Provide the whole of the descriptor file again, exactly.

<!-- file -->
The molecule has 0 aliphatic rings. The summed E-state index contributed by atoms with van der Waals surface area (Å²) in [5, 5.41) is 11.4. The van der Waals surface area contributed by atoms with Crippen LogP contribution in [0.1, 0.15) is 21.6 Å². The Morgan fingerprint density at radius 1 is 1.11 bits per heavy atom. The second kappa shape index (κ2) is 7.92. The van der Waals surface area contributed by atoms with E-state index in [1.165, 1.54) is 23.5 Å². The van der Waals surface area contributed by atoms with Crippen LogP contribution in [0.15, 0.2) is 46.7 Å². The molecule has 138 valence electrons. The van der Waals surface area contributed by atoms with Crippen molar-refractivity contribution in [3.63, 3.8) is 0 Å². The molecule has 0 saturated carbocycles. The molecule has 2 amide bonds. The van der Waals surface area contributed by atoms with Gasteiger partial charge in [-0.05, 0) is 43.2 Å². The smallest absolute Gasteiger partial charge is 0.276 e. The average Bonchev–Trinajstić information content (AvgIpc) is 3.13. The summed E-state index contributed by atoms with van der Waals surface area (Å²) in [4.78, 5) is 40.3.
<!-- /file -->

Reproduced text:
The molecule has 0 aliphatic rings. The summed E-state index contributed by atoms with van der Waals surface area (Å²) in [5, 5.41) is 11.4. The van der Waals surface area contributed by atoms with Crippen LogP contribution in [0.1, 0.15) is 21.6 Å². The Morgan fingerprint density at radius 1 is 1.11 bits per heavy atom. The second kappa shape index (κ2) is 7.92. The van der Waals surface area contributed by atoms with E-state index in [1.165, 1.54) is 23.5 Å². The van der Waals surface area contributed by atoms with Crippen LogP contribution in [0.15, 0.2) is 46.7 Å². The molecule has 138 valence electrons. The van der Waals surface area contributed by atoms with Crippen molar-refractivity contribution in [3.63, 3.8) is 0 Å². The molecule has 0 saturated carbocycles. The molecule has 2 amide bonds. The van der Waals surface area contributed by atoms with Gasteiger partial charge in [-0.05, 0) is 43.2 Å². The smallest absolute Gasteiger partial charge is 0.276 e. The average Bonchev–Trinajstić information content (AvgIpc) is 3.13. The summed E-state index contributed by atoms with van der Waals surface area (Å²) in [4.78, 5) is 40.3.